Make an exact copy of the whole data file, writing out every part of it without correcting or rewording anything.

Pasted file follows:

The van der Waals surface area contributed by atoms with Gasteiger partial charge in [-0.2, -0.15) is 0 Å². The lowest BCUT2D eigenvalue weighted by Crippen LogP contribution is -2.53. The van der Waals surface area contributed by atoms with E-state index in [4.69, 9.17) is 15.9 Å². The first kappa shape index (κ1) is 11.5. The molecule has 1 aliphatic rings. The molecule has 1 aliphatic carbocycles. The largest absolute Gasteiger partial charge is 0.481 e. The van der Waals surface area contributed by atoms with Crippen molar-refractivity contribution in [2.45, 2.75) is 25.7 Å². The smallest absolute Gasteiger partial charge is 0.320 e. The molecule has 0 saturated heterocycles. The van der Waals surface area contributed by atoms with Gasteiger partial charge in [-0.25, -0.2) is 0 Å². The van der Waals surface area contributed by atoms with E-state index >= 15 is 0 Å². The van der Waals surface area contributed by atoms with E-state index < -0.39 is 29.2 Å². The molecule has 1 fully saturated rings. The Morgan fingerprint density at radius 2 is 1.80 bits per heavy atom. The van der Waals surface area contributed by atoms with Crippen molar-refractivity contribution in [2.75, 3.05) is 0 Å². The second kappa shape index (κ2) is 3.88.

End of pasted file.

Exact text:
The van der Waals surface area contributed by atoms with Gasteiger partial charge in [-0.2, -0.15) is 0 Å². The lowest BCUT2D eigenvalue weighted by Crippen LogP contribution is -2.53. The van der Waals surface area contributed by atoms with E-state index in [4.69, 9.17) is 15.9 Å². The first kappa shape index (κ1) is 11.5. The molecule has 1 aliphatic rings. The molecule has 1 aliphatic carbocycles. The largest absolute Gasteiger partial charge is 0.481 e. The van der Waals surface area contributed by atoms with Crippen molar-refractivity contribution in [2.45, 2.75) is 25.7 Å². The smallest absolute Gasteiger partial charge is 0.320 e. The molecule has 0 saturated heterocycles. The van der Waals surface area contributed by atoms with Gasteiger partial charge in [-0.25, -0.2) is 0 Å². The van der Waals surface area contributed by atoms with E-state index >= 15 is 0 Å². The van der Waals surface area contributed by atoms with E-state index < -0.39 is 29.2 Å². The molecule has 1 fully saturated rings. The Morgan fingerprint density at radius 2 is 1.80 bits per heavy atom. The van der Waals surface area contributed by atoms with Crippen molar-refractivity contribution in [2.75, 3.05) is 0 Å². The second kappa shape index (κ2) is 3.88.